Comfort ZoneWall Street Journal
September 14, 2007
"Lounge pants" is something of a misnomer. Plenty of women sport this ubiquitous pajama-sweatpants hybrid while working at home, walking the dog or driving the kids to school. U.S. retail sales of women's loungewear were $418 million from August 2006 through July, up 6% over the prior 12-month period, according to the NPD Group, a market-research company.
The thing is, few styles are versatile enough for all of these activities, which has resulted in far too many women venturing out in sloppy garments best reserved for a night alone in bunny slippers eating a carton of ice cream.
We shopped for five pairs comfy enough to snooze in but stylish enough for a quick foray out in public. We soon learned that this combination can cost $80 or $90 a pop. And we still didn't find our Holy Grail.
The thick, loose, cotton/Lycra pants from lucy were certainly modest enough for the grocery store but we found them frumpy. In contrast, the Calvin Klein Underwear pair, made from a gossamer-weight blend of modal and Lycra, would be a dream to nap in but were not suitable for outdoors. The same went for the Pima-cotton pair from ADAM, billed as perfect for air travel. Uh, no. Why not just stroll through the terminal in your nightie?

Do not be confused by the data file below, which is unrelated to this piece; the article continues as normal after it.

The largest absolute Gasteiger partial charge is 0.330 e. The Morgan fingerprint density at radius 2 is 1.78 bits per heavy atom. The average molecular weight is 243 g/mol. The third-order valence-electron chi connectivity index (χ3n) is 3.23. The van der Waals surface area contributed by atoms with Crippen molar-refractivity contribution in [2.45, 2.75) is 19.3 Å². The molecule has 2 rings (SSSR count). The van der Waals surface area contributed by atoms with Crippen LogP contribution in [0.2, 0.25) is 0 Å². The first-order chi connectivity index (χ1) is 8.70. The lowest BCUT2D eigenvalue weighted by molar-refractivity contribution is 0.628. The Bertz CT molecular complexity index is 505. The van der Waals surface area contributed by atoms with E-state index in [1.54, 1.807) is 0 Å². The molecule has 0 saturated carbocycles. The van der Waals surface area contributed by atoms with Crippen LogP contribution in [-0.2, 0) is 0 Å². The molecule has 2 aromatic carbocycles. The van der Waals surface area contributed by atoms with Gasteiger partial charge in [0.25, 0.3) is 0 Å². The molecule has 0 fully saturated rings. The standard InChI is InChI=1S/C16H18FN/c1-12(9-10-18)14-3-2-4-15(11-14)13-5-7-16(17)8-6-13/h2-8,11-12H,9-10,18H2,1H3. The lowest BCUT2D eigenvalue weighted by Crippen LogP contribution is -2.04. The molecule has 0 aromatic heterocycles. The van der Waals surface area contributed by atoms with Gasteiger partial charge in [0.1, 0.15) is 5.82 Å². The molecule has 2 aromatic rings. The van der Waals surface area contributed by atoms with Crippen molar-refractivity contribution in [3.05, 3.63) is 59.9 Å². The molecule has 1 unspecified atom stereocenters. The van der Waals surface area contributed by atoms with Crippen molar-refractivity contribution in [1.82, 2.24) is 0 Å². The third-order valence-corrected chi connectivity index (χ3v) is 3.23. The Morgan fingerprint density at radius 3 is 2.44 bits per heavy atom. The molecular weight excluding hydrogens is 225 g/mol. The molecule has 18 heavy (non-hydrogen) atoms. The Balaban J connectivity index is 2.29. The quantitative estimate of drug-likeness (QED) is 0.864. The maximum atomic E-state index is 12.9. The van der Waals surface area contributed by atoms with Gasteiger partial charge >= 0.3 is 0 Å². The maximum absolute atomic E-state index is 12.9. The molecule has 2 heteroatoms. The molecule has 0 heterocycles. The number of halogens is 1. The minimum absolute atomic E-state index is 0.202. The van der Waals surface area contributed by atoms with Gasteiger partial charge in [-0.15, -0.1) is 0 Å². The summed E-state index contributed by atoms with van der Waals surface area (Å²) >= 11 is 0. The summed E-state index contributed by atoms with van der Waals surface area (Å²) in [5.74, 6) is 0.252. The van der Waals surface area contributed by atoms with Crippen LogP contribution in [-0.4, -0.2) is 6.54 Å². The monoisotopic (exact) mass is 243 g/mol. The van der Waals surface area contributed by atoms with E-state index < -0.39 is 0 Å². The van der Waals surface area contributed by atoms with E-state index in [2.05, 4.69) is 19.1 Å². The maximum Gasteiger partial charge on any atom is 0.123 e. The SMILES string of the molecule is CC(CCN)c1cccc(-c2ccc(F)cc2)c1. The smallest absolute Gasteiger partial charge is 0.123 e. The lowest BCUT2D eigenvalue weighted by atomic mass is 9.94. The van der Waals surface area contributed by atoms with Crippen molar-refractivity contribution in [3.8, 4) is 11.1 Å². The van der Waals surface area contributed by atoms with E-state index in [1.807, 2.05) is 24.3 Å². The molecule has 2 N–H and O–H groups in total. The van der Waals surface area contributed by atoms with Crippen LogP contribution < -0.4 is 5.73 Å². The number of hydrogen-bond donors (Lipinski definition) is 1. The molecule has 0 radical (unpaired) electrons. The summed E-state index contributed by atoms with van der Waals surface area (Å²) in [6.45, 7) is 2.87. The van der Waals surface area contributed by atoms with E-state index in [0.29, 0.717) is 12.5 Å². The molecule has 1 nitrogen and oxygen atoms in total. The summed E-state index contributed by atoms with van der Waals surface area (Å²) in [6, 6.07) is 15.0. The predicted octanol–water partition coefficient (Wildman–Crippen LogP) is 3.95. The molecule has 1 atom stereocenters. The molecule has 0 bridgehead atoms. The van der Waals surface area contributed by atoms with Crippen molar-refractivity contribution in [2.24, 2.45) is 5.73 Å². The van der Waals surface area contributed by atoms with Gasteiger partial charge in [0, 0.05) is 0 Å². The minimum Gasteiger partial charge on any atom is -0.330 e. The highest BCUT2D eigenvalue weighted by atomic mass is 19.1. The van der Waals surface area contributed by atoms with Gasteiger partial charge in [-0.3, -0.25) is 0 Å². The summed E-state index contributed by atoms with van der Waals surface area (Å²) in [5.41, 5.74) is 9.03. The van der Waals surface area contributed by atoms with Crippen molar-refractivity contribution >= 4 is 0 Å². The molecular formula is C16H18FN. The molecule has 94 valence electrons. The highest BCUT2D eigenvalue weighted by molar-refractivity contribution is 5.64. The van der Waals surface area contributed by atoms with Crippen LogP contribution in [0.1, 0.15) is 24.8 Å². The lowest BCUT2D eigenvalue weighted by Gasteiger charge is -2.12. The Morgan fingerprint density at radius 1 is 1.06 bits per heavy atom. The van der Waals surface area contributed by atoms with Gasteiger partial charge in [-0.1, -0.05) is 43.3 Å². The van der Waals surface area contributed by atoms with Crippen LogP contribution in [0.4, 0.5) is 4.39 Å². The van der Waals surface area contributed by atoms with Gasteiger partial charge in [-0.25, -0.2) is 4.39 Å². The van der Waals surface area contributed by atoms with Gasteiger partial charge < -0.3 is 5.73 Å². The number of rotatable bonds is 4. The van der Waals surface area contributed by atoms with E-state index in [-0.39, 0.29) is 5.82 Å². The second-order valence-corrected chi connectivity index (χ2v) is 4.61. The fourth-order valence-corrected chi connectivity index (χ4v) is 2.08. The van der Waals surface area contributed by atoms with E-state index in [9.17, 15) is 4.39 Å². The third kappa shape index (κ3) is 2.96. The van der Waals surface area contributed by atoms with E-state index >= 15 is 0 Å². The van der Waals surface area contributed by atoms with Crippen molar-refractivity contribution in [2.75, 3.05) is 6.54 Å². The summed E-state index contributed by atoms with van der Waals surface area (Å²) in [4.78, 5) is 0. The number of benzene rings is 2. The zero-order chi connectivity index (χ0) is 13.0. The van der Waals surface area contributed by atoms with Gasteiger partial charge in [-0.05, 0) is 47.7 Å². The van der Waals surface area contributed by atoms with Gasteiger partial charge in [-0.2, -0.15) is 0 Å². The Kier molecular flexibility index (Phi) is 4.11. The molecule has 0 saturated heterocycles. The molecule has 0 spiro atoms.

Our Best Overall, the $89 James Perse loungers, were close-cut enough that with a long sweater to cover the decorative front fly, they'd do in public. Best Value goes to the American Apparel cotton drawstring pants. At $28, the price didn't make us tense.
Fine jersey Relaxe pant (Best Value)
$28; standard shipping adds $7
The good: T-shirt weight, 100% cotton pants with a drawstring waist were neither too baggy nor too skimpy and would do for a quick run to the end of the driveway. Made in USA.
The bad: The fabric wasn't as silky as the ADAM pants or many of the other blends. (The company says the fabric holds its shape better than pima does.) Very low rise, at two inches or more below the navel.
The shopping: We're not prudish, but it's hard not to be put off by this company's trademark suggestive photos of glassy-eyed girls.
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